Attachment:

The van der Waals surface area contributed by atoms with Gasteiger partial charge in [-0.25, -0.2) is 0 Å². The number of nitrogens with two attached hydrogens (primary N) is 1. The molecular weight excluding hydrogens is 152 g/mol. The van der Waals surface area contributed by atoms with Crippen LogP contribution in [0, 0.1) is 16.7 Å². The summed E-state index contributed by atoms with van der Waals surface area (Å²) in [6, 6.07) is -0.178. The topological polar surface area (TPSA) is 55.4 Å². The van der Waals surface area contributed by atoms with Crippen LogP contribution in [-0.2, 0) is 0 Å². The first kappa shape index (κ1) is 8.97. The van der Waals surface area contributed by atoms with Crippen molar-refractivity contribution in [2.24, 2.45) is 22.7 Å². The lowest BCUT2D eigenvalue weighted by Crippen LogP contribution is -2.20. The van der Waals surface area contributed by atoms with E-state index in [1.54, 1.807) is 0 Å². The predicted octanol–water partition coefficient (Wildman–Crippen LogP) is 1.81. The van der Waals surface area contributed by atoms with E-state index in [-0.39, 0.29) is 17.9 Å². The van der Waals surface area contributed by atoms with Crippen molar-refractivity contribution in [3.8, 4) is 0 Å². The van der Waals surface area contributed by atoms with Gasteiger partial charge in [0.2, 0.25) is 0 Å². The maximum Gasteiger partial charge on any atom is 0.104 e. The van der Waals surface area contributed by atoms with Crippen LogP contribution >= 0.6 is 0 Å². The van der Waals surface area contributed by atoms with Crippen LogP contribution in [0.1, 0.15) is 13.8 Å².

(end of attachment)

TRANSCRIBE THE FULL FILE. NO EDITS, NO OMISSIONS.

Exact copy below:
The van der Waals surface area contributed by atoms with Gasteiger partial charge in [-0.25, -0.2) is 0 Å². The number of nitrogens with two attached hydrogens (primary N) is 1. The molecular weight excluding hydrogens is 152 g/mol. The van der Waals surface area contributed by atoms with Crippen LogP contribution in [0, 0.1) is 16.7 Å². The summed E-state index contributed by atoms with van der Waals surface area (Å²) in [6, 6.07) is -0.178. The topological polar surface area (TPSA) is 55.4 Å². The van der Waals surface area contributed by atoms with Crippen LogP contribution in [-0.2, 0) is 0 Å². The first kappa shape index (κ1) is 8.97. The van der Waals surface area contributed by atoms with Crippen molar-refractivity contribution in [2.24, 2.45) is 22.7 Å². The lowest BCUT2D eigenvalue weighted by Crippen LogP contribution is -2.20. The van der Waals surface area contributed by atoms with E-state index in [1.54, 1.807) is 0 Å². The predicted octanol–water partition coefficient (Wildman–Crippen LogP) is 1.81. The van der Waals surface area contributed by atoms with E-state index in [-0.39, 0.29) is 17.9 Å². The van der Waals surface area contributed by atoms with Crippen molar-refractivity contribution in [3.8, 4) is 0 Å². The van der Waals surface area contributed by atoms with Gasteiger partial charge in [0.2, 0.25) is 0 Å². The maximum Gasteiger partial charge on any atom is 0.104 e. The van der Waals surface area contributed by atoms with Crippen LogP contribution >= 0.6 is 0 Å². The van der Waals surface area contributed by atoms with Crippen LogP contribution in [0.1, 0.15) is 13.8 Å².